By Megan McCarthy
"I thought all these egos would be bouncing off of each other," said Marianne from Treasure Island, "but this has been so warm and supportive. It's not about awards, it's more about celebrating new technologies." She was referring to the Vloggies, held Saturday night at the Swedish American Hall, and she was right about the atmosphere.
Going into this videoblog award show, I braced myself for an evening of cinematic navel-gazing, expecting clip after clip of disembodied faces staring into the camera, focused on their own reflection in the lens instead of communicating to an audience. I was pleasantly surprised. To me, the Vloggies clearly illustrated the varied world of internet video and, in a way, brought rationality to a medium easily construed as ridiculous.
On the other hand, Marianne was dressed as a fluffy yellow duck.
In a sign of the vlogosphere's influence, actual famous people attended the show. Jerry Zucker, creator of Airplane! and The Naked Gun opened the night with a great speech (recorded here) about the beginning of his moviemaking career, drawing parallels to the world of vlogging. Daniel McVicar from The Bold and the Beautiful (and the McVlog) and Irina Slutsky from the vlog Geek Entertainment Television (who also organized the event for podcast company PodTech) very capably co-hosted the red-carpet affair.
The usual group of internet celebrities showed up in support, including Scoble Show namesake Robert Scoble and Diggnation vlogger (and digg.com founder) Kevin Rose. Conspicuously absent from the ceremony were a few familiar Vlogerati, like ex-Rocketboom queen Amanda Cogdon and Favorite Male Vlogger Ze Frank (who sent Marianne the duck in his stead).
Alive in Baghdad was the big winner. This fantastic site - which takes a look at daily life in a war zone through interviews with Iraqi citizens - won a total of 7 Vloggies, including Judges' Favorite Vlog. Along with Josh Wolf, People's Choice winner for Favorite Male Vlogger, Alive in Baghdad demonstrates the capacity for internet videos to go beyond entertainment into true journalistic inquiry. In honor of its win, the Intel Corporation presented vlogger Brian Conley with a scant $2,000. It was enough to fund one Intel Core2Duo laptop, true, but the ridiculous size of the novelty check made the donation look meager in comparison. Given the state of the Iraqi power supply, I hope that Intel can cough up, at the very least, a solar battery charger and satellite internet connection, and throw in a couple flak jackets for the journalists.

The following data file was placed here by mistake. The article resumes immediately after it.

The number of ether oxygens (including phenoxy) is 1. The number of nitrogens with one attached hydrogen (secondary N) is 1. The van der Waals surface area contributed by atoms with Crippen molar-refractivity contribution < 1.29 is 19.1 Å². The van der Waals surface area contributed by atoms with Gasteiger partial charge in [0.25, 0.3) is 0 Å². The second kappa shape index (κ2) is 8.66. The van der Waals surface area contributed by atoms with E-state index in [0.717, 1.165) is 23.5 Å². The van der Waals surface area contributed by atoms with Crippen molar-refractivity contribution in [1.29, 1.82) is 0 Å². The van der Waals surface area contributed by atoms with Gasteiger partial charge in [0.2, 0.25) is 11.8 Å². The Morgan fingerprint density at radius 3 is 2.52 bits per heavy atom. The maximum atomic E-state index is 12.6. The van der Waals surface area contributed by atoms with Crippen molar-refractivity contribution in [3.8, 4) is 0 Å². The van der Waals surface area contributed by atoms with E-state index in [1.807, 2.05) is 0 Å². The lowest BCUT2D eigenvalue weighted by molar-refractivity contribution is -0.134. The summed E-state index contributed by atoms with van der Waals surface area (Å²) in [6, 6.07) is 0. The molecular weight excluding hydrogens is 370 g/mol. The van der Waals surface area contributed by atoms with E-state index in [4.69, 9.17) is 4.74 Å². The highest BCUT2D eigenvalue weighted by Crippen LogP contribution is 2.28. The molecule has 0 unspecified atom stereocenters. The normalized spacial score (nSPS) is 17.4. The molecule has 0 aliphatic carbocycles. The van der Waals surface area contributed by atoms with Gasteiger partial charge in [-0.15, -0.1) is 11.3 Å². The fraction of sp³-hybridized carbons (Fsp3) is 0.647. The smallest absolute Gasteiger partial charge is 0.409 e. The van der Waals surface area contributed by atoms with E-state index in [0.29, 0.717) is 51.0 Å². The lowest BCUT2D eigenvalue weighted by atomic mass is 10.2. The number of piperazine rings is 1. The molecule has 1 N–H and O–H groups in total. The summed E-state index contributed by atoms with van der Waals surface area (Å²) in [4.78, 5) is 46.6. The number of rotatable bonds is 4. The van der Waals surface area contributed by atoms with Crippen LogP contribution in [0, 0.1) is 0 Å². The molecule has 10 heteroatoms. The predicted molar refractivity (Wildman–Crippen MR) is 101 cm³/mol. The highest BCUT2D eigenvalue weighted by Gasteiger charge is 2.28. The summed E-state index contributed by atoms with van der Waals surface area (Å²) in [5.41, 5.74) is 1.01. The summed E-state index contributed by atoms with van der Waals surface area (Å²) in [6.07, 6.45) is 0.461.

Slight snafus haunted the night. The audio went out on Ze Frank's taped acceptance speech and the dubbing was delayed all night, making every video look like a 1970s kung-fu movie. Patrons at the open bar talked over Brian Conley's moving speech, and an overabundance of hungry party guests picked over scant appetizers at the afterparty at Café du Nord. On the whole, however, the hosts and presenters kept the show moving and the crowd entertained. One person at the mike even offered to tap dance for the audience when a clip refused to play.
One thing that struck me as odd: Andrew Baron, the producer of Rocketboom, accepted the Judge's Favorite News Vlog with a dark-haired beauty by his side - curiously, Rocketboom host Joanne Colan was back in New York working on some "TV stuff." Baron won the Ego Prize of the night for invoking Woody Allen in a condescending speech that managed to accept the honor while assuring the audience that he was really superior to all this nerdy stuff. Later on, he continued his pissing contest with Ze Frank by pretending to vanquish Marianne the duck in a tasteless photo op.
Valleywag party score: This event's ready for its close-up.